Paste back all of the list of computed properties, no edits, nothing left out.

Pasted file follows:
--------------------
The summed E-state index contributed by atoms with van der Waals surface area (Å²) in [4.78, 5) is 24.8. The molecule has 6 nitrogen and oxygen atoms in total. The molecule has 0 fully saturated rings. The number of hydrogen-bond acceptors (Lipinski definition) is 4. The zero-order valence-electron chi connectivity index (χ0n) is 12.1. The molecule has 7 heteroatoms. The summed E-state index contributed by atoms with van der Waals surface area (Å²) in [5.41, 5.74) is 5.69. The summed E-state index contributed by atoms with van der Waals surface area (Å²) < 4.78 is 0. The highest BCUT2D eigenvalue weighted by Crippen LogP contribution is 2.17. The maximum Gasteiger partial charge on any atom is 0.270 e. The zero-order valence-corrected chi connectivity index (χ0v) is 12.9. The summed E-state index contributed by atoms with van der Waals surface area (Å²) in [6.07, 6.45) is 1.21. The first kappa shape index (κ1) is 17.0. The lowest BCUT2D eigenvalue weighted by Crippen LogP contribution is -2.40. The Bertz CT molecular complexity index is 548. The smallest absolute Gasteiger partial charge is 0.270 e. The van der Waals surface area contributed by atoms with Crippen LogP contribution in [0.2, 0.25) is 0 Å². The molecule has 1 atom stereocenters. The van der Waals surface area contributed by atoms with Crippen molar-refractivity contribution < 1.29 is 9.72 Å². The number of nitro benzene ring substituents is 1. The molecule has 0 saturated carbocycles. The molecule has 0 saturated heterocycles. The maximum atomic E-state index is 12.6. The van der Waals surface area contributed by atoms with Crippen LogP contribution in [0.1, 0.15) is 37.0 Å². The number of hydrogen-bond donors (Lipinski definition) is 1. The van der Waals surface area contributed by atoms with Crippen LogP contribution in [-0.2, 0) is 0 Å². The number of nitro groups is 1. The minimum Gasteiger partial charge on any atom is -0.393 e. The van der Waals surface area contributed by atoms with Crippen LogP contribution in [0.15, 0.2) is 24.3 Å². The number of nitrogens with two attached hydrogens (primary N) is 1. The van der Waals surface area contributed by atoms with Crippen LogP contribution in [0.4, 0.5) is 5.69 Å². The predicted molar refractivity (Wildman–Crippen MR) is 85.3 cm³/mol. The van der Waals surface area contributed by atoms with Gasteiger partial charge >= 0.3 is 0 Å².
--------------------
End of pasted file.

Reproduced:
The summed E-state index contributed by atoms with van der Waals surface area (Å²) in [4.78, 5) is 24.8. The molecule has 6 nitrogen and oxygen atoms in total. The molecule has 0 fully saturated rings. The number of hydrogen-bond acceptors (Lipinski definition) is 4. The zero-order valence-electron chi connectivity index (χ0n) is 12.1. The molecule has 7 heteroatoms. The summed E-state index contributed by atoms with van der Waals surface area (Å²) in [5.41, 5.74) is 5.69. The summed E-state index contributed by atoms with van der Waals surface area (Å²) < 4.78 is 0. The highest BCUT2D eigenvalue weighted by Crippen LogP contribution is 2.17. The maximum Gasteiger partial charge on any atom is 0.270 e. The zero-order valence-corrected chi connectivity index (χ0v) is 12.9. The summed E-state index contributed by atoms with van der Waals surface area (Å²) in [6.07, 6.45) is 1.21. The first kappa shape index (κ1) is 17.0. The lowest BCUT2D eigenvalue weighted by Crippen LogP contribution is -2.40. The Bertz CT molecular complexity index is 548. The smallest absolute Gasteiger partial charge is 0.270 e. The van der Waals surface area contributed by atoms with Crippen LogP contribution in [0.2, 0.25) is 0 Å². The molecule has 1 atom stereocenters. The van der Waals surface area contributed by atoms with Crippen molar-refractivity contribution < 1.29 is 9.72 Å². The number of nitro benzene ring substituents is 1. The molecule has 0 saturated carbocycles. The molecule has 0 saturated heterocycles. The maximum atomic E-state index is 12.6. The van der Waals surface area contributed by atoms with Crippen LogP contribution in [0.1, 0.15) is 37.0 Å². The number of hydrogen-bond donors (Lipinski definition) is 1. The van der Waals surface area contributed by atoms with Crippen LogP contribution in [-0.2, 0) is 0 Å². The number of nitro groups is 1. The minimum Gasteiger partial charge on any atom is -0.393 e. The van der Waals surface area contributed by atoms with Crippen LogP contribution in [0.15, 0.2) is 24.3 Å². The number of nitrogens with two attached hydrogens (primary N) is 1. The van der Waals surface area contributed by atoms with Crippen LogP contribution in [0.4, 0.5) is 5.69 Å². The predicted molar refractivity (Wildman–Crippen MR) is 85.3 cm³/mol. The van der Waals surface area contributed by atoms with Gasteiger partial charge >= 0.3 is 0 Å².